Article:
Three Golden Rules Of Eating What You Want And Staying Fit: If The French Can Do It, So Can You

The beauty, grace, and most of all fitness of French women are the envy of females across the world. Their svelte forms are an absolute wonder considering that French food.

Staying Fit The French Way

The beauty, grace, and most of all fitness of French women are the envy of females across the world. Their svelte forms are an absolute wonder considering that French food looks like this:

Staying Fit The French Way

To say that they love their bread and cheese won’t be an overstatement:


And then there are the crème brûlées, tarte tatin, cherry clafoutis:

Staying Fit The French Way

Not to mention their love for wine.


And this is what the French women look like:


You are left wondering:

Staying Fit The French Way

When you ask them their secret, the typical response is:

Staying Fit The French Way

You won’t get much more out of them.

And guess what? They do not work out- no sir, sweating it out just isn’t their thing. 

It has even left the likes of Oprah digging into their secret.  Who wouldn’t want to know how they can eat whatever they want and stay so fit?

Here’s the secret:

Putting together what experts like Dr Jean-Michel Cohen, Sally Asher and Mireille Guiliano, all of whom has done enormous amount of research on the subject, it basically boils down to the following three points:

They make the most of meal times

'Eating together at regular times is a priority in the Parisian's daily routine', Dr Cohen says. 'In France, mealtimes are considered a real and necessary ritual, even when they don't last for very long. In contrast, in many other countries, eating often is seen more as a mechanical act of 'refueling'; something that can be done at the same time as other activities.'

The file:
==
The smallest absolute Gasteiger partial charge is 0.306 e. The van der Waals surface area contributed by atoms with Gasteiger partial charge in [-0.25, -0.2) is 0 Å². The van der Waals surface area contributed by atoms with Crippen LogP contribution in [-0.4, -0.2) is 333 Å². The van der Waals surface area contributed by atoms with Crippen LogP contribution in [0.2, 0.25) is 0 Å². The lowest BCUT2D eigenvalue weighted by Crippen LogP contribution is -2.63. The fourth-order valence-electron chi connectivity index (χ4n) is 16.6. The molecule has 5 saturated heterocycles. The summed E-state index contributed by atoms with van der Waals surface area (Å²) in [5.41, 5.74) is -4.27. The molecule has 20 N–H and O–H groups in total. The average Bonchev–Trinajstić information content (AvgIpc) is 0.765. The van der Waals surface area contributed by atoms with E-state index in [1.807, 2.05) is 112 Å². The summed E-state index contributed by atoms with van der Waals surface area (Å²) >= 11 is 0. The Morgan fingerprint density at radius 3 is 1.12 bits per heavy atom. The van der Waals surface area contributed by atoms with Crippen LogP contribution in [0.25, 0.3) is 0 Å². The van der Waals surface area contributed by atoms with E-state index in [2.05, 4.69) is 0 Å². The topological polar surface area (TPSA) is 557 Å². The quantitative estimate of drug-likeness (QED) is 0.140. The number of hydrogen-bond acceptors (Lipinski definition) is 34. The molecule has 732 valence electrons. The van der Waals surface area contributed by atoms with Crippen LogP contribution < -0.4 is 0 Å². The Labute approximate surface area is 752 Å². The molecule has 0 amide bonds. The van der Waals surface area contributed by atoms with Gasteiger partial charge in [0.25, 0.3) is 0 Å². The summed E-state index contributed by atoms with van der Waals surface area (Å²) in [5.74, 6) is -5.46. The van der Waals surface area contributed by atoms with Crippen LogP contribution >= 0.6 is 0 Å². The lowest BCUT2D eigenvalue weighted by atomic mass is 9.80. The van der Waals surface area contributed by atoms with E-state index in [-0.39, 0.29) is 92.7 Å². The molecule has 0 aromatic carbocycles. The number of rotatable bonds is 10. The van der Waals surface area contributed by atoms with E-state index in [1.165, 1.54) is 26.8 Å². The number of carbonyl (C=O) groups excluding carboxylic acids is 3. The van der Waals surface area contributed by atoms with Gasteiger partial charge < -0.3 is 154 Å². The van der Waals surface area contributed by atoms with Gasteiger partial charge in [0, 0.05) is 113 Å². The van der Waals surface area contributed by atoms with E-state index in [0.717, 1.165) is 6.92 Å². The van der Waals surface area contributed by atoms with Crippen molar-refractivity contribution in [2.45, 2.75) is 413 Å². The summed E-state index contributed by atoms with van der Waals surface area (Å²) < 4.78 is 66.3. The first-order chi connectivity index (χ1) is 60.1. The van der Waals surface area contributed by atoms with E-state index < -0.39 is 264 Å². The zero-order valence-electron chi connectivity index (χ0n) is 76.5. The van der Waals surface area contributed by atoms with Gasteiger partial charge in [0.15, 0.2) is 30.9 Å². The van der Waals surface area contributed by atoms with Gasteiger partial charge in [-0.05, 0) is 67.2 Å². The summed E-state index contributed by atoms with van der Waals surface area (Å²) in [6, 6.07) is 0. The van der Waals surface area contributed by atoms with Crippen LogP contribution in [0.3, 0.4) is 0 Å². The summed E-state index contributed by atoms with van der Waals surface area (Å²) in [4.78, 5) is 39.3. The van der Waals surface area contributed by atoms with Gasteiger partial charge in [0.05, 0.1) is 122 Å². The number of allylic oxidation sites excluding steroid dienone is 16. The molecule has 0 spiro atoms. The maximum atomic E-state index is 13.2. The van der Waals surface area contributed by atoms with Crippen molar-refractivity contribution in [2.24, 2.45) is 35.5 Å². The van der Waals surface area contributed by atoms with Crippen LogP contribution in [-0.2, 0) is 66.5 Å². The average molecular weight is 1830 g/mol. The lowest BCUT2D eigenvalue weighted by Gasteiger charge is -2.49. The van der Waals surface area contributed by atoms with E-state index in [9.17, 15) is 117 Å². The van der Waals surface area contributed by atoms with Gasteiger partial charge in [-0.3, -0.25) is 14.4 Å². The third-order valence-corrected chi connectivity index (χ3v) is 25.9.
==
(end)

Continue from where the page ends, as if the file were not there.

Sally Asher says, “French women inherently understand that satisfaction is qualitative not quantitative. Discerning palates are encouraged and cultivated. In France, there is an emphasis on eating a wide variety of foods—fruits, vegetables, beef, poultry, fish, bread and cheese—without overdoing any one thing. Food groups like beef, dairy, fat or carbs are not labeled “bad.” After all, a little baguette and brie won’t make you fat, but eating too much will.”

Same goes for the desserts and wine. The serving sizes are appropriately small, especially rich desserts, charcuterie and cheese. As for the drinks, they mostly consume them with their meals, so it is more of an accompaniment to the food rather than a drinking for the heck of it. 

And they take their time eating- they take small bites; chew slowly and swirl the food around in their mouth and make the most of every morsel.

They keep it simple

They keep the food simple using herbs, spices and seasonings. They do experiment, but keep it a light affirm, leaving the heavy cooking to the gourmet chefs, whose creations they sample occasionally. See, they understand the wisdom of indulging themselves frequently, but not overdoing it.

They opt for real, high-quality fresh produce instead of synthetic and unsatisfying diet food. For example, they will simply replace commercial salad dressings with some olive oil and vinegar.

They eat instead of snacking

They consume more than 90 per cent of their daily calorie intake at meal times and avoid snacking as much as they can. Eating protein-rich meals leaves them satisfied with hardly a need to snack later on.

They do not skip lunch; in fact they make a conscious effort to eat it properly. A majority of French people eat lunch at home during the week compared to the US and UK, where people mostly spend their lunch hour on the desk.

Generally, this means a pastry and coffee in the morning; vegetables, meat and starch in the afternoon; and a light dinner. As an extra trick, at the end of each meal, many women will drink an espresso or eat yogurt, both of which are diuretics.

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